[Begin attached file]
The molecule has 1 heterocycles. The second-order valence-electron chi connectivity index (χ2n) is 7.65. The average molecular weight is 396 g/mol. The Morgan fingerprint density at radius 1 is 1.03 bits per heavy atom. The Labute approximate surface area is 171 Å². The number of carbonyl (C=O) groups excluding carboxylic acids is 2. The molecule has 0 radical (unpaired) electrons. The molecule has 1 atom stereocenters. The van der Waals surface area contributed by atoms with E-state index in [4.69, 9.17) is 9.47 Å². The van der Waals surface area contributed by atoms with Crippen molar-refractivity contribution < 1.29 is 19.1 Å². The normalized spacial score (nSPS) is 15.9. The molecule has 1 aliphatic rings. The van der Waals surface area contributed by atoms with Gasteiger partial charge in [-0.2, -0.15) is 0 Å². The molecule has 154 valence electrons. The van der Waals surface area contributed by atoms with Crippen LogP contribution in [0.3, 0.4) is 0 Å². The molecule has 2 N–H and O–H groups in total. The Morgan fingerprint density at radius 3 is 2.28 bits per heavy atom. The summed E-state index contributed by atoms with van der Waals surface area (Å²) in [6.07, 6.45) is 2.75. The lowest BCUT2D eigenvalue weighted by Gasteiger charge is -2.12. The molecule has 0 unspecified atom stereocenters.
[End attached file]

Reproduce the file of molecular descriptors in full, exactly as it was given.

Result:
The molecule has 1 heterocycles. The second-order valence-electron chi connectivity index (χ2n) is 7.65. The average molecular weight is 396 g/mol. The Morgan fingerprint density at radius 1 is 1.03 bits per heavy atom. The Labute approximate surface area is 171 Å². The number of carbonyl (C=O) groups excluding carboxylic acids is 2. The molecule has 0 radical (unpaired) electrons. The molecule has 1 atom stereocenters. The van der Waals surface area contributed by atoms with E-state index in [4.69, 9.17) is 9.47 Å². The van der Waals surface area contributed by atoms with Crippen molar-refractivity contribution < 1.29 is 19.1 Å². The normalized spacial score (nSPS) is 15.9. The molecule has 1 aliphatic rings. The van der Waals surface area contributed by atoms with Gasteiger partial charge in [-0.2, -0.15) is 0 Å². The molecule has 154 valence electrons. The van der Waals surface area contributed by atoms with Crippen LogP contribution in [0.3, 0.4) is 0 Å². The molecule has 2 N–H and O–H groups in total. The Morgan fingerprint density at radius 3 is 2.28 bits per heavy atom. The summed E-state index contributed by atoms with van der Waals surface area (Å²) in [6.07, 6.45) is 2.75. The lowest BCUT2D eigenvalue weighted by Gasteiger charge is -2.12. The molecule has 0 unspecified atom stereocenters.